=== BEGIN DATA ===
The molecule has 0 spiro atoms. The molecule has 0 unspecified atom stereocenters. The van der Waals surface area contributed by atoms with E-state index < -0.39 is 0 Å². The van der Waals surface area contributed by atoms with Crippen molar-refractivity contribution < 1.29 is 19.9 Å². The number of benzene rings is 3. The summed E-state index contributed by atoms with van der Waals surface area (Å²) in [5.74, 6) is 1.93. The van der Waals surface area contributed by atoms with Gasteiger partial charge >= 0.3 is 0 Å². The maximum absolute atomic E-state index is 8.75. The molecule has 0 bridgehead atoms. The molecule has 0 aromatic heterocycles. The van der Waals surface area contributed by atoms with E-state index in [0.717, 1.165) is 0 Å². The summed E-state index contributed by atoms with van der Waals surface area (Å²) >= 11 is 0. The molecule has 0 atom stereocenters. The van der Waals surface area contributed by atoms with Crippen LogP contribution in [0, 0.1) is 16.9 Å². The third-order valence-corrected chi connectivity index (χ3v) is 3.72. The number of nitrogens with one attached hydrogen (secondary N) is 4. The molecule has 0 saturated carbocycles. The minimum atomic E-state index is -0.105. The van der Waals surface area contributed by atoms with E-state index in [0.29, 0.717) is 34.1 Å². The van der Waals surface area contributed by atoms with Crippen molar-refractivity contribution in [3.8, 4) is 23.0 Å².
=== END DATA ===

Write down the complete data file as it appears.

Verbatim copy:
The molecule has 0 spiro atoms. The molecule has 0 unspecified atom stereocenters. The van der Waals surface area contributed by atoms with E-state index < -0.39 is 0 Å². The van der Waals surface area contributed by atoms with Crippen molar-refractivity contribution < 1.29 is 19.9 Å². The number of benzene rings is 3. The summed E-state index contributed by atoms with van der Waals surface area (Å²) in [5.74, 6) is 1.93. The van der Waals surface area contributed by atoms with Gasteiger partial charge >= 0.3 is 0 Å². The maximum absolute atomic E-state index is 8.75. The molecule has 0 bridgehead atoms. The molecule has 0 aromatic heterocycles. The van der Waals surface area contributed by atoms with E-state index in [0.717, 1.165) is 0 Å². The summed E-state index contributed by atoms with van der Waals surface area (Å²) >= 11 is 0. The molecule has 0 atom stereocenters. The van der Waals surface area contributed by atoms with Crippen LogP contribution in [0, 0.1) is 16.9 Å². The third-order valence-corrected chi connectivity index (χ3v) is 3.72. The number of nitrogens with one attached hydrogen (secondary N) is 4. The molecule has 0 saturated carbocycles. The minimum atomic E-state index is -0.105. The van der Waals surface area contributed by atoms with E-state index in [0.29, 0.717) is 34.1 Å². The van der Waals surface area contributed by atoms with Crippen molar-refractivity contribution in [3.8, 4) is 23.0 Å².